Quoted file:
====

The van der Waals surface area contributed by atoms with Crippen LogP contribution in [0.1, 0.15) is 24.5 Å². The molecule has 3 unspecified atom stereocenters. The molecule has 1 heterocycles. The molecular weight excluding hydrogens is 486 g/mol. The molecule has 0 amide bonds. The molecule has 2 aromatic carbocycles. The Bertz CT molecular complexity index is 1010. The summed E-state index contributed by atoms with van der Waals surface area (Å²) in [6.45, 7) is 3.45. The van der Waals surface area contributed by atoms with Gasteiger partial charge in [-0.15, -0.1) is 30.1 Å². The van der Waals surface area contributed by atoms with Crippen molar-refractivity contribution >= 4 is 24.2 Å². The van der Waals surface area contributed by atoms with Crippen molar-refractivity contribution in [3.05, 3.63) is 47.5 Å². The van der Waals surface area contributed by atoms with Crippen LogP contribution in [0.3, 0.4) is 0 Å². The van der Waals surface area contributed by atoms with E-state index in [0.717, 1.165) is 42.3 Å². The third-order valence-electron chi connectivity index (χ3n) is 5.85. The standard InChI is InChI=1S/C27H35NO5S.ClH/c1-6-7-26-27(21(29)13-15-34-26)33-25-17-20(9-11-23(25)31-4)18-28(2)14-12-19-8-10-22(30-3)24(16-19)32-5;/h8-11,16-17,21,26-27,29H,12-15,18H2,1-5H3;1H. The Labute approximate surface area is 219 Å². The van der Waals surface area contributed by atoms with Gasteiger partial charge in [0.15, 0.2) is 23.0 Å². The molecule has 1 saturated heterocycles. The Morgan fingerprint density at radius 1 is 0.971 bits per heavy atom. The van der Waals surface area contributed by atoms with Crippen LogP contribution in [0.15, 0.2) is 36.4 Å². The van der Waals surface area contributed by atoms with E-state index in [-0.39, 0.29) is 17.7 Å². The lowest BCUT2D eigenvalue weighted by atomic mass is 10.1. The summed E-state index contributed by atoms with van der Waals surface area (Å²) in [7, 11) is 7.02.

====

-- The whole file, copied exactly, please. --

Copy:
The van der Waals surface area contributed by atoms with Crippen LogP contribution in [0.1, 0.15) is 24.5 Å². The molecule has 3 unspecified atom stereocenters. The molecule has 1 heterocycles. The molecular weight excluding hydrogens is 486 g/mol. The molecule has 0 amide bonds. The molecule has 2 aromatic carbocycles. The Bertz CT molecular complexity index is 1010. The summed E-state index contributed by atoms with van der Waals surface area (Å²) in [6.45, 7) is 3.45. The van der Waals surface area contributed by atoms with Gasteiger partial charge in [-0.15, -0.1) is 30.1 Å². The van der Waals surface area contributed by atoms with Crippen molar-refractivity contribution >= 4 is 24.2 Å². The van der Waals surface area contributed by atoms with Crippen molar-refractivity contribution in [3.05, 3.63) is 47.5 Å². The van der Waals surface area contributed by atoms with Crippen LogP contribution in [0.3, 0.4) is 0 Å². The van der Waals surface area contributed by atoms with E-state index in [0.717, 1.165) is 42.3 Å². The third-order valence-electron chi connectivity index (χ3n) is 5.85. The standard InChI is InChI=1S/C27H35NO5S.ClH/c1-6-7-26-27(21(29)13-15-34-26)33-25-17-20(9-11-23(25)31-4)18-28(2)14-12-19-8-10-22(30-3)24(16-19)32-5;/h8-11,16-17,21,26-27,29H,12-15,18H2,1-5H3;1H. The Labute approximate surface area is 219 Å². The van der Waals surface area contributed by atoms with Gasteiger partial charge in [0.15, 0.2) is 23.0 Å². The molecule has 1 saturated heterocycles. The Morgan fingerprint density at radius 1 is 0.971 bits per heavy atom. The van der Waals surface area contributed by atoms with Crippen LogP contribution in [0.15, 0.2) is 36.4 Å². The van der Waals surface area contributed by atoms with E-state index in [-0.39, 0.29) is 17.7 Å². The lowest BCUT2D eigenvalue weighted by atomic mass is 10.1. The summed E-state index contributed by atoms with van der Waals surface area (Å²) in [7, 11) is 7.02.